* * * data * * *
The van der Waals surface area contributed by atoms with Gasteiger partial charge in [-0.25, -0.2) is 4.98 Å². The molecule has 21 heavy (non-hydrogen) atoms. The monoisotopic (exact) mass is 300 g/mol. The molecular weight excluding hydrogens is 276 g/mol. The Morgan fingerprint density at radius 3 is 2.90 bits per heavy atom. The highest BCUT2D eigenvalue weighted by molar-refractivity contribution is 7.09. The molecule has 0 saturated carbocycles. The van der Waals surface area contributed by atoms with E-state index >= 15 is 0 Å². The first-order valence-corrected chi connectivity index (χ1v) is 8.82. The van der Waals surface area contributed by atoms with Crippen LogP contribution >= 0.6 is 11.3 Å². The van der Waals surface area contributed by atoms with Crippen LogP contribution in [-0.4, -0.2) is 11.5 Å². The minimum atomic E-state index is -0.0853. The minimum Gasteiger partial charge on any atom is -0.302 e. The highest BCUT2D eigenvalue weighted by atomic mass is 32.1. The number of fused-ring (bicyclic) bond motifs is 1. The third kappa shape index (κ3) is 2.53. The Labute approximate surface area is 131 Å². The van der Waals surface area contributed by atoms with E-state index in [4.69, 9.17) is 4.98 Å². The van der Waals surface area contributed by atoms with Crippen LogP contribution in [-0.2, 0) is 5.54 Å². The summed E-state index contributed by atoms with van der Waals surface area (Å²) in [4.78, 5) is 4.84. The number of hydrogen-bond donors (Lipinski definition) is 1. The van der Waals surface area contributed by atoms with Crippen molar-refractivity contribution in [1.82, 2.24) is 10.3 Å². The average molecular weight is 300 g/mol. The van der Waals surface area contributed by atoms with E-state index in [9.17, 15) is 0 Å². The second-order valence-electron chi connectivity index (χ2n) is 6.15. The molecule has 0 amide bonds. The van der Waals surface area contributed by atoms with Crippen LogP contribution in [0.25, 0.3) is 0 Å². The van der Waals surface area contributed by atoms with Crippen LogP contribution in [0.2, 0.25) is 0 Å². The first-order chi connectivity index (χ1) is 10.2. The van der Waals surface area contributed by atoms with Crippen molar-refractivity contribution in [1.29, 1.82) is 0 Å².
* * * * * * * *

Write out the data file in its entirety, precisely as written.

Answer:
The van der Waals surface area contributed by atoms with Gasteiger partial charge in [-0.25, -0.2) is 4.98 Å². The molecule has 21 heavy (non-hydrogen) atoms. The monoisotopic (exact) mass is 300 g/mol. The molecular weight excluding hydrogens is 276 g/mol. The Morgan fingerprint density at radius 3 is 2.90 bits per heavy atom. The highest BCUT2D eigenvalue weighted by molar-refractivity contribution is 7.09. The molecule has 0 saturated carbocycles. The van der Waals surface area contributed by atoms with E-state index >= 15 is 0 Å². The first-order valence-corrected chi connectivity index (χ1v) is 8.82. The van der Waals surface area contributed by atoms with Crippen LogP contribution >= 0.6 is 11.3 Å². The van der Waals surface area contributed by atoms with Crippen LogP contribution in [-0.4, -0.2) is 11.5 Å². The minimum atomic E-state index is -0.0853. The minimum Gasteiger partial charge on any atom is -0.302 e. The highest BCUT2D eigenvalue weighted by atomic mass is 32.1. The number of fused-ring (bicyclic) bond motifs is 1. The third kappa shape index (κ3) is 2.53. The Labute approximate surface area is 131 Å². The van der Waals surface area contributed by atoms with E-state index in [4.69, 9.17) is 4.98 Å². The van der Waals surface area contributed by atoms with Crippen LogP contribution in [-0.2, 0) is 5.54 Å². The summed E-state index contributed by atoms with van der Waals surface area (Å²) in [4.78, 5) is 4.84. The number of hydrogen-bond donors (Lipinski definition) is 1. The van der Waals surface area contributed by atoms with Crippen molar-refractivity contribution in [1.82, 2.24) is 10.3 Å². The average molecular weight is 300 g/mol. The van der Waals surface area contributed by atoms with E-state index in [9.17, 15) is 0 Å². The second-order valence-electron chi connectivity index (χ2n) is 6.15. The molecule has 0 amide bonds. The van der Waals surface area contributed by atoms with Crippen LogP contribution in [0.25, 0.3) is 0 Å². The van der Waals surface area contributed by atoms with Crippen LogP contribution in [0.2, 0.25) is 0 Å². The first-order chi connectivity index (χ1) is 10.2. The van der Waals surface area contributed by atoms with Crippen molar-refractivity contribution in [1.29, 1.82) is 0 Å².